Neil Sheehan stood tall among reporters revered in newsrooms across the nation.
Sheehan, who died Thursday at age 84 from Parkinson's disease complications, was one of the famous New York Times reporters whom young idealistic journalists sought to emulate.
Best known for initiating the Times' publication of the Pentagon Papers in 1971, Sheehan won the Pulitzer Prize in 1988 for his epic account of the Vietnam War, "A Bright Shining Lie: John Paul Vann and America in Vietnam."
Sheehan received the Pentagon Papers, a massive U.S. government report on America's escalation of the Vietnam War through the years, from Daniel Ellsberg, a government analyst who had illegally copied the document.
As a Times article accompanying Sheehan's obituary in the Times Thursday discloses, Sheehan himself used subterfuge and deception to duplicate Ellsberg's copy of the report.
Fearful of governmental prosecution, Ellsberg forbade Sheehan from copying the report, allowing him to read it. But he gave Sheehan the key to his apartment in Cambridge, Mass., and Sheehan took the report and copied it when Ellsberg left on a trip. The Times article tells a harrowing story of Sheehan and his wife copying the report at neighborhood print shops, then transporting the pages to New York City, buying an airplane seat for the several suitcases needed.
After the Times began publishing the report, the Nixon administration went to court to stop the newspaper, citing national security. When a judge halted the Times' publication, the Washington Post began printing the document. The U.S. Supreme Court on June 30, 1971, ruled in favor of the newspapers, finding the government sought unconstitutional prior restraint of publication.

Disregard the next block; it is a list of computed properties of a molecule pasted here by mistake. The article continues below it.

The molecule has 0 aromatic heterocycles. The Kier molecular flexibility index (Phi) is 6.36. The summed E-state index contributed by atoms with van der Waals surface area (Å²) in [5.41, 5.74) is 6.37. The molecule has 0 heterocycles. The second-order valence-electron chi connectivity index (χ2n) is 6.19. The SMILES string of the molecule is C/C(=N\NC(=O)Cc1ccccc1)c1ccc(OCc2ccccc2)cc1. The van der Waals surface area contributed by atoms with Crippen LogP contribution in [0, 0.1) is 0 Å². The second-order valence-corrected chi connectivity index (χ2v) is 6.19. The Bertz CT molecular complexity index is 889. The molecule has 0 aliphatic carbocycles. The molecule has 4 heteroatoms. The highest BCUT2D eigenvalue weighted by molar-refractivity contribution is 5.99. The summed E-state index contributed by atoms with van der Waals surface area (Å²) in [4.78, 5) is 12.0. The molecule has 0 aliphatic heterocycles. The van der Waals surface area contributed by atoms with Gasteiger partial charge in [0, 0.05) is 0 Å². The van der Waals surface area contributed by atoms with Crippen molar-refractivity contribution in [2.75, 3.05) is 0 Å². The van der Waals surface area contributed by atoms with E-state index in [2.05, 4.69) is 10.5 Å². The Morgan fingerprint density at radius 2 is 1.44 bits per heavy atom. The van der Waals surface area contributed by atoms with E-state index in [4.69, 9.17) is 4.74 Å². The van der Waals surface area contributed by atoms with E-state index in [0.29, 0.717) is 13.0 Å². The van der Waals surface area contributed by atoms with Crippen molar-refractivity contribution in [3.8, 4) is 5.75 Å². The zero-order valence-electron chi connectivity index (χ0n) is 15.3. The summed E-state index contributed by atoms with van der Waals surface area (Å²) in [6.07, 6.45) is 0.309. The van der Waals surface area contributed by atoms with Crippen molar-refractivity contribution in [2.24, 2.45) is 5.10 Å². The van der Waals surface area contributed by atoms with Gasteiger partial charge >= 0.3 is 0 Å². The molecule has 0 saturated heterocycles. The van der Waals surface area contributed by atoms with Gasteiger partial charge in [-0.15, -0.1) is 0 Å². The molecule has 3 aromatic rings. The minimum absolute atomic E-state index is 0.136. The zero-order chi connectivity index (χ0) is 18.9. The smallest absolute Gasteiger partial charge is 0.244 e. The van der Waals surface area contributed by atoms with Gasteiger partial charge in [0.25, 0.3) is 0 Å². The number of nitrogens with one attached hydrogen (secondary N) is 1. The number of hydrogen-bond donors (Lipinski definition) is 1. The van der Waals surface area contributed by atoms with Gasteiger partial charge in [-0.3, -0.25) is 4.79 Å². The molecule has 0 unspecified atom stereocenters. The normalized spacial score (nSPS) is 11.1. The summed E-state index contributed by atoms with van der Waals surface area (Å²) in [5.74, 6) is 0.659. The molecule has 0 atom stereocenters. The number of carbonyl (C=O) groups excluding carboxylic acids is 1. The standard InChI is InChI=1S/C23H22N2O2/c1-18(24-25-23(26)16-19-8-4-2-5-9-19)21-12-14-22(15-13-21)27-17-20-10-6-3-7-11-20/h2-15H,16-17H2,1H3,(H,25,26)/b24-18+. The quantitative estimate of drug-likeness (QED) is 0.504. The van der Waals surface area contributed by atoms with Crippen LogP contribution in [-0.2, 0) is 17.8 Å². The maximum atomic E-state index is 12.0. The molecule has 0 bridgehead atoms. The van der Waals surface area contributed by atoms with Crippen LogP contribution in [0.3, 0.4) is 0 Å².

Sheehan took 15 years to complete "A Bright Shining Lie," which viewed the career of Lt. Col. John Paul Vann in Vietnam as the paradigm of America's disastrous involvement in the war. The book with its complex portrait of the U.S. military and Vietnamese society unveils the war's tragedy with the narrative power of a Homeric epic.
The understanding of Vietnam came from personal experience; Sheehan was one of the reporters whose slow disillusionment with the war led to critical articles and increasing public opposition. First reporting for United Press International, then the Times, Sheehan along with the Times' David Halberstam, the Associated Press' and Times' Malcolm Browne and CBS' Morley Safer uncovered the U.S. military's deceptions.
Publication of the Pentagon Papers and the Washington Post's unraveling of the Watergate scandal represented the high point of American newspapers' power.
Such a massive commitment of resources is hard to imagine today, even with the newspapers' revival from online subscriptions.
With the Internet and cable TV, the media environment is more fragmented today, although the Times and Post still hold immense power to set the national agenda. The Trump administration has attacked the media even more vociferously than Nixon's.
But young idealistic reporters still arrive to follow Sheehan's bright, shining example, whether they know it or not.